How far from your
memory is last year's six-point white-knuckler over a bad St. Francis
team in the home opener? Or the dreadful trip to Charleston? Perhaps you reserved a special place in your stress cabinet for the six-point exhale at VMI two seasons ago. Or losing, in a very ugly fashion, to UAB that year.
Maybe it's giving up a double-digit lead to Western
Michigan and losing by 16 early in the 2009-2010 season that serves as your Maalox Moment. No? Well the 2008-09 loss to a fairly bad East Carolina team will suffice. Or losing to Hampton in November of the year before that.
Notice an early-season trend for VCU basketball? Sputtery play is the norm.
year, the RamNation is gnashing its collective teeth at a narrow loss to #1
ranked Duke. A two-point loss to Wichita State, who hovers on the fringes of the top 25. And a three-point
loss to top 10 Missouri.
The closest escape: probably the 13-point win over 17th-ranked Memphis, or the 13-point snoozer over Old Dominion.
Notice the difference?
For all its February and March brilliance, VCU has, historically, been a November chemistry experiment; more Frankenstein plodding down city streets being chased by citizens with fiery torches than Roger Federer whipping a cross-court passing shot.
Not this year. The Rams have begun building the havoc swell earlier, and more devastating, than in any previous season.
The numbers are, quite frankly, hilarious. My two favorites:
- Troy Daniels has made 61 three pointers on the season. VCU opponents–all of them combined–have made 62 three pointers.
- Over the past six games, VCU has been tied or in the lead for 99.03% of the game minutes (237:40 of 240 game minutes). This includes being ahead or tied for the last 158:10, or nearly four complete games.
But this isn't about numbers. I'm
here to say that the VCU nonconference schedule, from a strategic
standpoint, was built perfectly. Think about it.
The Rams had a closed scrimmage against an ACC team. Then an exhibition against a D2 team. VCU opened the regular season with a tune-up against a FGCU team with a loosey-goosey sophomore point guard. You can liken that stretch to starting your car after it's been sitting in the driveway for three weeks. There's some crud, but she starts and the engine roars.
A tough Valley team in Wichita State followed, but at home. We found out the Shockers were tougher than we expected–a very good learning experience about judging things on face value. After that it was off to the Bahamas to play three ranked teams.
Now, it was absolutely critical to get that first win over Memphis. Number one, it erased the WSU downer. Number two, it set up the next two games and their strength. Number three, it showed how well the team can play when it plays together. Atlantis was a test–the ideal test when you're trying to figure out who you are.
Back home there was the get-back-into-comfy Stetson game; then winnable but tough games, two played at
home (Belmont, Alabama) with a semi-roadie at Old Dominion. I say semi-roadie because a 90-minute bus ride isn't really a "road trip." It's more of a "road game." There is a difference.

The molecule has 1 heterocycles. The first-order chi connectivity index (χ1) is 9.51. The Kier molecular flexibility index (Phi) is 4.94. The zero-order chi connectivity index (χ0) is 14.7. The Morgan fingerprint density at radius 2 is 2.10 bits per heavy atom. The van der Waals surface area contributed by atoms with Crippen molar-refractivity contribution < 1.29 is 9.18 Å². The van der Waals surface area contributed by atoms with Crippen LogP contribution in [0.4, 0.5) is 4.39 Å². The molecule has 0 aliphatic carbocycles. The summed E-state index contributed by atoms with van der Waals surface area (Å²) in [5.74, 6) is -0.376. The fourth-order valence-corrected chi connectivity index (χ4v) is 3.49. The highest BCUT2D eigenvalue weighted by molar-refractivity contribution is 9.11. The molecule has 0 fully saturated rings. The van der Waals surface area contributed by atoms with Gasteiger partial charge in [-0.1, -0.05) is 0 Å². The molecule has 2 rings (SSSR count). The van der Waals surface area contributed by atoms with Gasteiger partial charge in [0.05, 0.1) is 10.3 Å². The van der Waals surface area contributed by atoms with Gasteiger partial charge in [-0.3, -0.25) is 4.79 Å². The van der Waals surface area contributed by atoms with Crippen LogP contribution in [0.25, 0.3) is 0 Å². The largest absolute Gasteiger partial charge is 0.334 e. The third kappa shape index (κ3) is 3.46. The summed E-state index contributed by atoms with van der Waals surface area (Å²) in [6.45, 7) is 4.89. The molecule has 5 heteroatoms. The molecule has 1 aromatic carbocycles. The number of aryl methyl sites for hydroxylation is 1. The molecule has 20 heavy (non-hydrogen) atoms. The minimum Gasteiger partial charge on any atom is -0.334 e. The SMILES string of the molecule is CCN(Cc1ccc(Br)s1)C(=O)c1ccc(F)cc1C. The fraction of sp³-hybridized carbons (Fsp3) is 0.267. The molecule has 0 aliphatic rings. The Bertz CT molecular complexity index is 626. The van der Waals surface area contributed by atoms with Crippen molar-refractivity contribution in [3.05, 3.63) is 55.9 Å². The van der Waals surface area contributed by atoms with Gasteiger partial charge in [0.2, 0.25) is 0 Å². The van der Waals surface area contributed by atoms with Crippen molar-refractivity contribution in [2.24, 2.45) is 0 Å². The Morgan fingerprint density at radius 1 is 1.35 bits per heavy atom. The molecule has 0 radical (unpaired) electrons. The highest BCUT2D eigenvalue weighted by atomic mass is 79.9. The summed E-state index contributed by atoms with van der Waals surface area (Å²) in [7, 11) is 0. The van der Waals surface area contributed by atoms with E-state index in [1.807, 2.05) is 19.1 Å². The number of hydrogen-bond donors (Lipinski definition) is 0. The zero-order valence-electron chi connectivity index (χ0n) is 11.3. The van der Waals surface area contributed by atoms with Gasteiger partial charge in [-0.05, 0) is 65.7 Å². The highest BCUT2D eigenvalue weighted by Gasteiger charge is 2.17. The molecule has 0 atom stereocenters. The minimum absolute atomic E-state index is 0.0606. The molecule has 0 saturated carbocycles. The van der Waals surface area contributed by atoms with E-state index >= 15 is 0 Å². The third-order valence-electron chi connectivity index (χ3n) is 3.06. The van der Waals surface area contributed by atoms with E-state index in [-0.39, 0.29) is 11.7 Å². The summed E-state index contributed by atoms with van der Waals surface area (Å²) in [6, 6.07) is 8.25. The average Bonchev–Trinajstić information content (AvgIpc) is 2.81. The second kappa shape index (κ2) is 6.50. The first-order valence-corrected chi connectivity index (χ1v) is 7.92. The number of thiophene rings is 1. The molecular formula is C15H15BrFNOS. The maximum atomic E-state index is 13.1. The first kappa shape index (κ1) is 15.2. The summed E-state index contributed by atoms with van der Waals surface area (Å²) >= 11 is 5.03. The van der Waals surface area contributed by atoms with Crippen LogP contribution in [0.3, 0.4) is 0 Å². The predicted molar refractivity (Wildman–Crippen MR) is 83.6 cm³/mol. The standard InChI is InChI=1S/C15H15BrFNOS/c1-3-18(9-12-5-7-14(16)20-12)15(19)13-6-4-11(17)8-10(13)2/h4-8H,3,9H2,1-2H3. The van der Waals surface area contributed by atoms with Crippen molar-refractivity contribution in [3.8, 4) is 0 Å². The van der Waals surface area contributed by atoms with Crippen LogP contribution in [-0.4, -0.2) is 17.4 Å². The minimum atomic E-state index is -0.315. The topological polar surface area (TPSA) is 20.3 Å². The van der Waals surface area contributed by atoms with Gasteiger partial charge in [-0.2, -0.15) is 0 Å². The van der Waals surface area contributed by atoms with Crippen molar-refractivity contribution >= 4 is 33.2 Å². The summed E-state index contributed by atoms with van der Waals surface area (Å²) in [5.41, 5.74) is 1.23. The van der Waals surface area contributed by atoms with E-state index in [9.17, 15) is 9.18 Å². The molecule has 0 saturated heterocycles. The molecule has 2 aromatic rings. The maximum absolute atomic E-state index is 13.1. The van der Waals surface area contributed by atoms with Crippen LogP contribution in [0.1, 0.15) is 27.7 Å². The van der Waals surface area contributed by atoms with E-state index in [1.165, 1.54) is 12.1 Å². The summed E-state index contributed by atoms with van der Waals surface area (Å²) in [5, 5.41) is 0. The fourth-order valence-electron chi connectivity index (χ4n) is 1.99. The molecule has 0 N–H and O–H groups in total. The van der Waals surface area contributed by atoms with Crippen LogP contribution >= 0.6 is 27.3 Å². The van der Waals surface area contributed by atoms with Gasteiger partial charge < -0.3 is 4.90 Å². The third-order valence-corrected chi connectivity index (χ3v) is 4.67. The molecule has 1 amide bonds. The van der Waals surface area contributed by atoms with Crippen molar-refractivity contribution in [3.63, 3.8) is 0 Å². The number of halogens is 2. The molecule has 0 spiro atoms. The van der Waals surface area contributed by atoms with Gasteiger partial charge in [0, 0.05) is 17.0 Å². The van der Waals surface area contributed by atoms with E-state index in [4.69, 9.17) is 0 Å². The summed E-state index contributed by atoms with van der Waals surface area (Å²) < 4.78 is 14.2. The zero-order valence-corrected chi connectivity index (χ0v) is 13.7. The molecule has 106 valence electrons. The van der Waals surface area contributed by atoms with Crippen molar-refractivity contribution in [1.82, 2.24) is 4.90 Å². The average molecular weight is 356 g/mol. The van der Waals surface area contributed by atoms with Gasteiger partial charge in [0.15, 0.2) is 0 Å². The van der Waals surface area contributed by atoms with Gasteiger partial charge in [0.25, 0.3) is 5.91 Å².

And then three home games over exams and the holiday followed by an actual road trip. All four games were checkbox wins to help build confidence and refine the things the players and coaches learned over the early weeks of the season. Every coach will tell you they like to learn lessons in victories, and that's exactly how this coaching staff set the schedule up.
So we roll into the final nonconference game against Lehigh–winnable, but it increases the level of competition in the arc towards conference season. It's at home, and so is the conference opener. I don't know if that was luck or planned, but the players don't have to worry about immediate travel when switching gears for conference season–in a new conference.
Here's what happened along the way. The Rams learned they can survive with someone other than Darius Theus handling the basketball. Briante Weber has showed nobody has to cringe–well not as much anyway–when he handles the ball. Juvonte Reddic played aggressively through adversity. Melvin Johnson played significant and meaningful minutes. Rob Brandenberg began playing basketball with a scowl on his face. Suddenly, even though it isn't sudden, VCU can go 10 deep with little dropoff in intensity.
The team was able to find out individual strengths and weaknesses, as well as those same benchmarks as a team. Skills and chemistry developed. There was physical and mental growth. All of this occurred, shall we say, in all kinds of weather. There was learning and growth in good times and tough times. Importantly, it shined a flashlight on those attributes that still require work.
The sum: this team has created an identity. Shaka Smart's teams are renowned for their growth over the course of the season, playing their best basketball in March. However for years it's come from humble November beginnings.
This year, the high quality play is way ahead of schedule, and there's still room to grow. How this nonconference schedule was created plays a big hand in that because it paved the road to learn and develop. It gave this team the opportunity to accomplish and learn through both wins and losses.
And once Lehigh leaves town, the stakes dramatically change. Personally, I like where we are.